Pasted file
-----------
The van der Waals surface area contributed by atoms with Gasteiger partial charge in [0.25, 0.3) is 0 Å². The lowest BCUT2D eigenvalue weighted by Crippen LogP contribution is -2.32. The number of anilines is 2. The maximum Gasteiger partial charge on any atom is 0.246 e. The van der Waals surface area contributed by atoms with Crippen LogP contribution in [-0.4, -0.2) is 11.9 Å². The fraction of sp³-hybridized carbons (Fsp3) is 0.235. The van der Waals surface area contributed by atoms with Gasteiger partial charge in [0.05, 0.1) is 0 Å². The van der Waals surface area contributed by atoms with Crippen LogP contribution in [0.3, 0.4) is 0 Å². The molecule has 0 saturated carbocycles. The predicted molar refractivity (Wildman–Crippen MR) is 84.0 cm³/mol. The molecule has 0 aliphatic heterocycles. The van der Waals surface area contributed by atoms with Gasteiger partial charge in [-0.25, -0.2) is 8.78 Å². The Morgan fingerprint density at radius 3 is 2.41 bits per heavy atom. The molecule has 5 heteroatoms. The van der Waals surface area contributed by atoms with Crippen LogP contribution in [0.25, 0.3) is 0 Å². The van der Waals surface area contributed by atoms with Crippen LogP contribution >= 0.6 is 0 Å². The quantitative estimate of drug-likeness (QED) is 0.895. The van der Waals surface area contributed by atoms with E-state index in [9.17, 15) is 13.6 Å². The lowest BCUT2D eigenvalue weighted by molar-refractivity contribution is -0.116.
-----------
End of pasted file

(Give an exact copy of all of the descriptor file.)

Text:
The van der Waals surface area contributed by atoms with Gasteiger partial charge in [0.25, 0.3) is 0 Å². The lowest BCUT2D eigenvalue weighted by Crippen LogP contribution is -2.32. The number of anilines is 2. The maximum Gasteiger partial charge on any atom is 0.246 e. The van der Waals surface area contributed by atoms with Crippen LogP contribution in [-0.4, -0.2) is 11.9 Å². The fraction of sp³-hybridized carbons (Fsp3) is 0.235. The van der Waals surface area contributed by atoms with Gasteiger partial charge in [0.05, 0.1) is 0 Å². The van der Waals surface area contributed by atoms with Crippen LogP contribution in [0.3, 0.4) is 0 Å². The molecule has 0 saturated carbocycles. The predicted molar refractivity (Wildman–Crippen MR) is 84.0 cm³/mol. The molecule has 0 aliphatic heterocycles. The van der Waals surface area contributed by atoms with Gasteiger partial charge in [-0.25, -0.2) is 8.78 Å². The Morgan fingerprint density at radius 3 is 2.41 bits per heavy atom. The molecule has 5 heteroatoms. The van der Waals surface area contributed by atoms with Crippen LogP contribution in [0.25, 0.3) is 0 Å². The van der Waals surface area contributed by atoms with Crippen LogP contribution >= 0.6 is 0 Å². The quantitative estimate of drug-likeness (QED) is 0.895. The van der Waals surface area contributed by atoms with E-state index in [9.17, 15) is 13.6 Å². The lowest BCUT2D eigenvalue weighted by molar-refractivity contribution is -0.116.